Proceedings of the 1st Workshop on Multimodal Semantic Representations (MMSR)

Lucia Donatelli, Nikhil Krishnaswamy, Kenneth Lai, James Pustejovsky (Editors)

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Groningen, Netherlands (Online)
Association for Computational Linguistics
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Proceedings of the 1st Workshop on Multimodal Semantic Representations (MMSR)
Lucia Donatelli | Nikhil Krishnaswamy | Kenneth Lai | James Pustejovsky

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What is Multimodality?
Letitia Parcalabescu | Nils Trost | Anette Frank

The last years have shown rapid developments in the field of multimodal machine learning, combining e.g., vision, text or speech. In this position paper we explain how the field uses outdated definitions of multimodality that prove unfit for the machine learning era. We propose a new task-relative definition of (multi)modality in the context of multimodal machine learning that focuses on representations and information that are relevant for a given machine learning task. With our new definition of multimodality we aim to provide a missing foundation for multimodal research, an important component of language grounding and a crucial milestone towards NLU.

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Are Gestures Worth a Thousand Words? An Analysis of Interviews in the Political Domain
Daniela Trotta | Sara Tonelli

Speaker gestures are semantically co-expressive with speech and serve different pragmatic functions to accompany oral modality. Therefore, gestures are an inseparable part of the language system: they may add clarity to discourse, can be employed to facilitate lexical retrieval and retain a turn in conversations, assist in verbalizing semantic content and facilitate speakers in coming up with the words they intend to say. This aspect is particularly relevant in political discourse, where speakers try to apply communication strategies that are both clear and persuasive using verbal and non-verbal cues. In this paper we investigate the co-speech gestures of several Italian politicians during face-to-face interviews using a multimodal linguistic approach. We first enrich an existing corpus with a novel annotation layer capturing the function of hand movements. Then, we perform an analysis of the corpus, focusing in particular on the relationship between hand movements and other information layers such as the political party or non-lexical and semi-lexical tags. We observe that the recorded differences pertain more to single politicians than to the party they belong to, and that hand movements tend to occur frequently with semi-lexical phenomena, supporting the lexical retrieval hypothesis.

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Requesting clarifications with speech and gestures
Jonathan Ginzburg | Andy Luecking

In multimodal natural language interaction both speech and non-speech gestures are involved in the basic mechanism of grounding and repair. We discuss a couple of multimodal clarifica- tion requests and argue that gestures, as well as speech expressions, underlie comparable paral- lelism constraints. In order to make this precise, we slightly extend the formal dialogue frame- work KoS to cover also gestural counterparts of verbal locutionary propositions.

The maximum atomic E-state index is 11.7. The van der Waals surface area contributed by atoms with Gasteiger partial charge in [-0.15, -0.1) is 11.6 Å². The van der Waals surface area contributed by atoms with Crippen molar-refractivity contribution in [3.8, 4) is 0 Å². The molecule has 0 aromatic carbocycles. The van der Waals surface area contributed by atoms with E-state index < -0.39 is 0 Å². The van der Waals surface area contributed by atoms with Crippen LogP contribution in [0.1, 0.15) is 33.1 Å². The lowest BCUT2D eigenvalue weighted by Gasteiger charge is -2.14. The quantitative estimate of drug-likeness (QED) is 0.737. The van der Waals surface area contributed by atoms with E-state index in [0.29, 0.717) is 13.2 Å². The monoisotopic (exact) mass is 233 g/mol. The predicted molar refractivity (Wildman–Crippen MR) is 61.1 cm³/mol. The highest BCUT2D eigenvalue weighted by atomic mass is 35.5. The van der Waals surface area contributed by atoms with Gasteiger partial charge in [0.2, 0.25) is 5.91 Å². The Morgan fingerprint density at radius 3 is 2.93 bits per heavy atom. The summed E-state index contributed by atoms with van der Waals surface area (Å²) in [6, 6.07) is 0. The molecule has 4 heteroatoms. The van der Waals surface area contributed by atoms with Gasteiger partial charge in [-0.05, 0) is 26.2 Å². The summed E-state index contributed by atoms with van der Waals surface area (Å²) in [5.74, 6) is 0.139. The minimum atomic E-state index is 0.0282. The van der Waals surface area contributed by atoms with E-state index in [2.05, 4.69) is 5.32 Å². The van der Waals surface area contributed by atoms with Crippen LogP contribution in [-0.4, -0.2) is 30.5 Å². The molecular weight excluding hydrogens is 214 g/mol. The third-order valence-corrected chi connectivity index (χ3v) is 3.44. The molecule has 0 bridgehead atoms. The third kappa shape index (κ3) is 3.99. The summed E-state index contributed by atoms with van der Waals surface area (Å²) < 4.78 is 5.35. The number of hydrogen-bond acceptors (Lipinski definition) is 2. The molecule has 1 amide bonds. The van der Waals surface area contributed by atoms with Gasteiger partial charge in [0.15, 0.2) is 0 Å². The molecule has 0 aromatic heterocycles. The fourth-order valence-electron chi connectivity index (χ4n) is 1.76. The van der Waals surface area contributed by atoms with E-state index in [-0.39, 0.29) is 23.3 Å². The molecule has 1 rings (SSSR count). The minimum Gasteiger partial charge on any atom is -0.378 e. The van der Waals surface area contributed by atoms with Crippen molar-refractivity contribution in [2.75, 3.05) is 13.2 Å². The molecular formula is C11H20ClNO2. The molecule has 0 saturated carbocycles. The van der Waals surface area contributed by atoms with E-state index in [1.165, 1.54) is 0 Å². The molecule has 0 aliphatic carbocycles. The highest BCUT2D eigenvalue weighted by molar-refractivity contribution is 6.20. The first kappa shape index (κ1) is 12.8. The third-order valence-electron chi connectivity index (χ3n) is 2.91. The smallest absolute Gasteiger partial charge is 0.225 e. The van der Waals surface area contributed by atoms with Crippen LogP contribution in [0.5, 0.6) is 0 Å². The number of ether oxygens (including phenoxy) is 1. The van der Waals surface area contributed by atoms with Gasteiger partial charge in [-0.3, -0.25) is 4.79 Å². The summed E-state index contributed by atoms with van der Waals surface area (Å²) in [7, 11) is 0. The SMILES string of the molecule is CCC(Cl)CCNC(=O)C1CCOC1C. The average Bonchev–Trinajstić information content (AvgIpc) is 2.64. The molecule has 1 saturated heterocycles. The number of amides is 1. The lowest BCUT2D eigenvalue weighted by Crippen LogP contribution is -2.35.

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Seeing past words: Testing the cross-modal capabilities of pretrained V&L models on counting tasks
Letitia Parcalabescu | Albert Gatt | Anette Frank | Iacer Calixto

We investigate the reasoning ability of pretrained vision and language (V&L) models in two tasks that require multimodal integration: (1) discriminating a correct image-sentence pair from an incorrect one, and (2) counting entities in an image. We evaluate three pretrained V&L models on these tasks: ViLBERT, ViLBERT 12-in-1 and LXMERT, in zero-shot and finetuned settings. Our results show that models solve task (1) very well, as expected, since all models are pretrained on task (1). However, none of the pretrained V&L models is able to adequately solve task (2), our counting probe, and they cannot generalise to out-of-distribution quantities. We propose a number of explanations for these findings: LXMERT (and to some extent ViLBERT 12-in-1) show some evidence of catastrophic forgetting on task (1). Concerning our results on the counting probe, we find evidence that all models are impacted by dataset bias, and also fail to individuate entities in the visual input. While a selling point of pretrained V&L models is their ability to solve complex tasks, our findings suggest that understanding their reasoning and grounding capabilities requires more targeted investigations on specific phenomena.

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How Vision Affects Language: Comparing Masked Self-Attention in Uni-Modal and Multi-Modal Transformer
Nikolai Ilinykh | Simon Dobnik